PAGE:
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The Skripal incident was likely hatched by both countries, one episode among numerous longstanding efforts to demonize Russia – improved relations ruled out entirely.
US/UK policies toward Russia are joined at the hip, both countries partnering in Russophobic harshness.
On Thursday, Sergey Lavrov blasted Britain, saying
“Russia is worried over the health and position of the Skripals, whom the British authorities dragged into this provocation,” adding:
“The British authorities’ refusal to grant consular access is a reason enough to consider the current situation as abduction or intentional isolation.”
This is utterly unacceptable” – Washington equally responsible for what happened, he failed to stress. Virtually all Russophobic actions by either country are joint efforts, neither regime going it alone on relations with Moscow.
Despite no chance for improved relations with both countries in the near, intermediate, and likely longterm, official Russian policy seeks mutual cooperation.
“We are ready for concrete cooperation with Britain. We urge London to cooperate honestly within the framework of the criminal case Russia’s Investigative Committee opened over an attempt at premeditated murder and of the relevant queries the Prosecutor-General’s Office dispatched to Britain.”
He extended a similar overture to Washington, despite continuing deterioration in bilateral relations, nothing showing signs of improvement, endless examples of the most dismal relations in the post-WW II period.
“We have repeatedly stated that we positively assess President Donald Trump’s desire to establish normal dialogue between our countries,” adding:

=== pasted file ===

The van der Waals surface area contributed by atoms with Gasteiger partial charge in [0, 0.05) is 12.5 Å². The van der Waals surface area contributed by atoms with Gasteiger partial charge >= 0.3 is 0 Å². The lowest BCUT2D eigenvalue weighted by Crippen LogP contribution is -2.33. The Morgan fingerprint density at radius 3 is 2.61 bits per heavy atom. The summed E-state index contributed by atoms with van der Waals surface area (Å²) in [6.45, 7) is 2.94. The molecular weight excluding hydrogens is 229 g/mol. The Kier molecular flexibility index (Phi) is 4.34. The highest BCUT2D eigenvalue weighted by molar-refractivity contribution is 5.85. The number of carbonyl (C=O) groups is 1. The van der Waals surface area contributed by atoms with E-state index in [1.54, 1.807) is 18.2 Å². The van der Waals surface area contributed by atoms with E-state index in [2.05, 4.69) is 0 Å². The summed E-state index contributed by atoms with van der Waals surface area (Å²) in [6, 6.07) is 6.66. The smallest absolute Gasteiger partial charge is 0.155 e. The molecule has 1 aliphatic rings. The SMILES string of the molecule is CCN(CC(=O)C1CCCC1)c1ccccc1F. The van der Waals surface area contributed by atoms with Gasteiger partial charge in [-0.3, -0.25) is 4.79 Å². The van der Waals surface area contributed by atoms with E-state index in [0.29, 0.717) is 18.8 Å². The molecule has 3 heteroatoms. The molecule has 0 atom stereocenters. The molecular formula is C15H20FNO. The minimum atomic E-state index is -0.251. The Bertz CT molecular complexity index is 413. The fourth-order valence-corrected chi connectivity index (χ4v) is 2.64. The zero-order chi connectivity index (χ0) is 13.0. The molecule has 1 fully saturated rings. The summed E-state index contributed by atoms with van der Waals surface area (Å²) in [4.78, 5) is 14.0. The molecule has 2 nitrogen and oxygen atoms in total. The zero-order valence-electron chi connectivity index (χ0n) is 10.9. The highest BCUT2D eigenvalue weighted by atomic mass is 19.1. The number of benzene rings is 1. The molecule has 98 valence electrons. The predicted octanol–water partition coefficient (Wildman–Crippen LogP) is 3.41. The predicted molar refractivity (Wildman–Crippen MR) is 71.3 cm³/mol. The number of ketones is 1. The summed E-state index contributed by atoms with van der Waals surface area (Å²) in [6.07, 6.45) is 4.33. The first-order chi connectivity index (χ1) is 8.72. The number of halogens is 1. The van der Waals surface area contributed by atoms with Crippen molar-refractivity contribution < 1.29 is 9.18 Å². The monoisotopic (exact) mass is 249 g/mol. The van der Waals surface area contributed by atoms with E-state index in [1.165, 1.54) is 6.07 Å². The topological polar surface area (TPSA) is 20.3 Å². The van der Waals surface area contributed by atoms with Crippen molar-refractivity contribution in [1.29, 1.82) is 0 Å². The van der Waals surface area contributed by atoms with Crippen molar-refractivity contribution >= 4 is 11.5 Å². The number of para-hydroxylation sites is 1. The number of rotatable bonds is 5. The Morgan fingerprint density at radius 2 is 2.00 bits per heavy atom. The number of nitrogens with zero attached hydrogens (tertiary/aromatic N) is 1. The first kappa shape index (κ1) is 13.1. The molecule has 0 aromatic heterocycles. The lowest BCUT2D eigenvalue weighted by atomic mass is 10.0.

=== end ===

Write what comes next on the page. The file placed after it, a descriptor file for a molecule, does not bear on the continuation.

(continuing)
Despite positive-sounding Trump rhetoric, it’s “reversed by Russophobic sentiments soaring in the US establishment” – near unanimously by Congress, notable hostility from Trump’s war cabinet.
Raging hawks John Bolton and Mike Pompeo are militantly Russophobic. Center for Arms Control and Non-Proliferation director Alexandra Bell said
“(b)etween (them), you’re looking at a neocon foreign policy jacked up on steroids.”
Lumping Russia, China, Syria, Iran, and North Korea together, Bolton said
“(a) national security policy…based on…faith that (these countries) will honor their commitments is doomed to failure.”
He called (nonexistent) Russian US election meddling “a casus belli, a true act of war, and one Washington will never tolerate,” adding:
“For Trump, it should be a highly salutary lesson about the character of Russia’s leadership to watch Putin lie to him” – a bald-faced lie, continuing:
“And it should be a fire-bell-in-the-night warning about the value Moscow places on honesty, whether regarding election interference, nuclear proliferation, arms control or the Middle East: negotiate with todays Russia at your peril.”
Diplomatic engagement with Washington expecting positive results when betrayal followed many times before is hoping for what’s unattainable.
Pompeo considers Russia Washington’s mortal enemy. During his Senate confirmation hearing, he said
“Russia continues to act aggressively, enabled by years of soft policy toward that aggression. That’s now over,” adding:
“The actions of this administration make clear that President Trump’s national security strategy, rightfully, has identified Russia as a danger to our country.”
Relations are polar opposite – Washington a mortal threat to Russian security, not the other way around.
As America’s top (undiplomatic) diplomat, Pompeo promised toughness in advancing US interests, notably in dealing with sovereign independent countries like Russia, China, Iran and others.
Lavrov said the Kremlin wants to establish “friendly relations with the US” without compromising its principles and national interests.
Washington demands no less, wanting all other nations bowing to its will, making improved relations with Russia and other independent countries unattainable.
Hoping for improving relations won’t change things. Hegemons don’t operate that way, wanting control, not mutual cooperation.
America wages endless wars of aggression to achieve its goals, Russia on its target list for regime change. Chances for improved bilateral relations are virtually nil.
Stephen Lendman is a Research Associate of the CRG, Correspondent of Global Research based in Chicago.